Isaiah 51:10
Art thou not it which hath dried the sea, the waters of the great deep; that hath made the depths of the sea a way for the ransomed to pass over?
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51:9-16 The people whom Christ has redeemed with his blood, as well as by his power, will obtain joyful deliverance from every enemy. He that designs such joy for us at last, will he not work such deliverance in the mean time, as our cases require? In this world of changes, it is a short step from joy to sorrow, but in that world, sorrow shall never come in view. They prayed for the display of God's power; he answers them with consolations of his grace. Did we dread to sin against God, we should not fear the frowns of men. Happy is the man that fears God always. And Christ's church shall enjoy security by the power and providence of the Almighty.Art thou not it - Art thou not still the same? The ground of the appeal is, that the same arm that dried up the sea, and made a path for the Jewish people, was still able to interpose and rescue them.

Which hath dried the sea - The Red Sea when the children of Israel passed over Exodus 14:21. This is the common illustration to which the Hebrew prophets and poets appeal, when they wish to refer to the interposition of God in favor of their nation (compare Psalm 105; see the notes at Isaiah 43:16).

For the ransomed to pass over - Those who had been ransomed from Egypt. The word rendered 'ransomed' is that which is commonly rendered 'redeemed.' The argument in this verse is, that he who had overcome all the obstacles in the way of their deliverance from Egypt, was able also to overcome all the obstacles in the way of their deliverance from Babylon; and that he who had thus interposed might be expected again to manifest his mercy, and save them again from oppression. The principle involved in the argument is as applicable now as it was then. All God's past interpositious - and especially the great and wonderful interposition when be gave his Son for his church - constitute an argument that be will still continue to regard the interests of his people, and will interpose in their behalf and save them.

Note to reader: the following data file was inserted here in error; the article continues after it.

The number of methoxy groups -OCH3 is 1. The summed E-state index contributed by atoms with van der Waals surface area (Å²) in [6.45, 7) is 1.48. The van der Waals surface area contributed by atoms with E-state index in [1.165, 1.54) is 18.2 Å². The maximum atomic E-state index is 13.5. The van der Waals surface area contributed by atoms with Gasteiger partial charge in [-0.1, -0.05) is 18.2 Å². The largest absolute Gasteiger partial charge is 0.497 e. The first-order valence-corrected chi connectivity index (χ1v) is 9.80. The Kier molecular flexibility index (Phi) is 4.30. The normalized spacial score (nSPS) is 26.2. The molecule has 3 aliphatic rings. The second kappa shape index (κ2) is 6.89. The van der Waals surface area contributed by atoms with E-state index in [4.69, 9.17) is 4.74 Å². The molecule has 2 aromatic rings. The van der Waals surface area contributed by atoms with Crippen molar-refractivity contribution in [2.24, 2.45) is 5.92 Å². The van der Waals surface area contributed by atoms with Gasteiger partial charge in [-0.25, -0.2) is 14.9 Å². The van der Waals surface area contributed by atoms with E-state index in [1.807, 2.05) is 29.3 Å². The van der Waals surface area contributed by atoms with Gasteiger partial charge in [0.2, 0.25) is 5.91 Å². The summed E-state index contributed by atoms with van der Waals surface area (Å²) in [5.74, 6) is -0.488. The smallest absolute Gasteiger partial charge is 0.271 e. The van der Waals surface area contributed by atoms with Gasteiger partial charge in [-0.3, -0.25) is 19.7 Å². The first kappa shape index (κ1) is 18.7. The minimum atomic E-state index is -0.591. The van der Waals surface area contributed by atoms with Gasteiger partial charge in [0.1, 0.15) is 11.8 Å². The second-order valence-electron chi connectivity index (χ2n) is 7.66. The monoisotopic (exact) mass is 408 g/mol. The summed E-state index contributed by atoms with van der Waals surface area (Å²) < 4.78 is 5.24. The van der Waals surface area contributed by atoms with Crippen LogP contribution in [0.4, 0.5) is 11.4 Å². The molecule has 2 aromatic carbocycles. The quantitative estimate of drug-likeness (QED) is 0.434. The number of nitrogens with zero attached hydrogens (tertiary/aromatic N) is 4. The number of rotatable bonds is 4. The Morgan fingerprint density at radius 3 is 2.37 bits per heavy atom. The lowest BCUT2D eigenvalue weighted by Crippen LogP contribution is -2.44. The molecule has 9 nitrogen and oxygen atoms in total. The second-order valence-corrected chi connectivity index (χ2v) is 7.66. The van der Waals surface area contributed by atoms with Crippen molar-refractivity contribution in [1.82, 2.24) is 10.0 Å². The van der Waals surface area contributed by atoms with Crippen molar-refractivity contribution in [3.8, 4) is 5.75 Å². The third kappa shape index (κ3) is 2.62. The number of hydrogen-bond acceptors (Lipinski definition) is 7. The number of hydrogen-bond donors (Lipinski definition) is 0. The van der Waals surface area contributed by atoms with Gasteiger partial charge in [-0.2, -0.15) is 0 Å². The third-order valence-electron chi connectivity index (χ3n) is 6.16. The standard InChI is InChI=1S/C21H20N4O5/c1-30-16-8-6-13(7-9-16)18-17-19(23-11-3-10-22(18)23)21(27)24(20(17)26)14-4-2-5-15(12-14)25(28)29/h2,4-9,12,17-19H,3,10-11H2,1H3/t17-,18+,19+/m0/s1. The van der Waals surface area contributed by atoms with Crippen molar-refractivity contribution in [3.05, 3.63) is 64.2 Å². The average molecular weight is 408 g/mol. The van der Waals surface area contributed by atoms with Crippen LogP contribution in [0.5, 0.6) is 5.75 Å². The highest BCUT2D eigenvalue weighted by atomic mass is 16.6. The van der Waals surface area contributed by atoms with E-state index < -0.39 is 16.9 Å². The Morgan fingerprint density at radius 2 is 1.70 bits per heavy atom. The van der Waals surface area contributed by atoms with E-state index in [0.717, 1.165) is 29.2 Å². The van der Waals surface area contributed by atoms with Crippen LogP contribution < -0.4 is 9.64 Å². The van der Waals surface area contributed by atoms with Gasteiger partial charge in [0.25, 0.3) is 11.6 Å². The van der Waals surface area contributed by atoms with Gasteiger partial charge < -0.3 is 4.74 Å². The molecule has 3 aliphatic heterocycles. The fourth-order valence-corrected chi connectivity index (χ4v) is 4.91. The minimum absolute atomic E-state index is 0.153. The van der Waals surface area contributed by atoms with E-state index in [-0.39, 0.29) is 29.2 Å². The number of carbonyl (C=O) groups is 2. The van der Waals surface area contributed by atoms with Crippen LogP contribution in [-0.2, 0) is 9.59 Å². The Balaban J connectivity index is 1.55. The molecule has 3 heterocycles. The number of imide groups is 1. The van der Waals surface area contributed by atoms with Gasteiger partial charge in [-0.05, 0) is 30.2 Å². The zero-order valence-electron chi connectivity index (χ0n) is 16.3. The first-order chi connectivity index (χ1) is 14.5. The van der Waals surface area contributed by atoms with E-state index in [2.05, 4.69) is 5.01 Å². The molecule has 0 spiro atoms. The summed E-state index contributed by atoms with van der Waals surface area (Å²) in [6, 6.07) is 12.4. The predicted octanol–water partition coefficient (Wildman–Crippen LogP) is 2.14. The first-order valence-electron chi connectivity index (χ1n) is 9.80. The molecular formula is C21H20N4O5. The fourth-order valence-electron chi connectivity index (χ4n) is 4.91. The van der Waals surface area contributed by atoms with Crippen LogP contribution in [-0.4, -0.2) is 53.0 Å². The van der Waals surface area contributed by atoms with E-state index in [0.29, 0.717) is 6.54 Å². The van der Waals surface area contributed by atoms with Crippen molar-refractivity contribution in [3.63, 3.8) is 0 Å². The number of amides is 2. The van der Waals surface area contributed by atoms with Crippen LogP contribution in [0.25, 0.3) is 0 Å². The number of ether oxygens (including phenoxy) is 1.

10. it—the arm.

Art not Thou the same Almighty power that … ? dried the sea—the Red Sea (Isa 43:16; Ex 14:21).

Art thou not it which hath dried the sea? art not thou the same God, and as potent now as then thou wast?

For the ransomed; for thy people, whom thou didst redeem and bring out of Egypt.

Art thou not it which hath dried the sea, the waters of the great deep,.... That is, the Red sea, and the deep waters of it; as it did, by causing a strong east wind to blow, which drove the sea back, and made it a dry land, in the midst of which the children of Israel walked as on dry land, Exodus 14:21 and the same arm and mighty power can and will dry up the waters of the river Euphrates, to prepare the way of the kings of the east, Revelation 16:12,

that hath made the depths of the sea a way for the ransomed to pass over? divided the waters of the sea, made a path through them for the Israelites that were redeemed out of Egyptian bondage and slavery, to pass over, and so to go to Canaan's land.

Art thou not it which hath dried the sea, the waters of the great deep; that hath made the depths of the sea a way for the ransomed to pass over?
10. the great deep] (Genesis 7:11; Amos 7:4; Psalm 36:6) is the primeval ocean of Genesis 1:2, out of which the dry land appeared. The Hebrew (těhôm) is connected etymologically with Tiâmat, the name of the Chaos-monster in the Babylonian creation tablets.

a way for the ransomed to pass over] The reference to the Exodus is here unmistakeable. The transition is explained by the fact that every exhibition of Jehovah’s power over the sea was regarded as a repetition on a smaller scale of the original miracle of creation. Both alike are illustrations of what the “arm of the Lord” can do, and of the great miracle of redemption to which the prophet looks forward.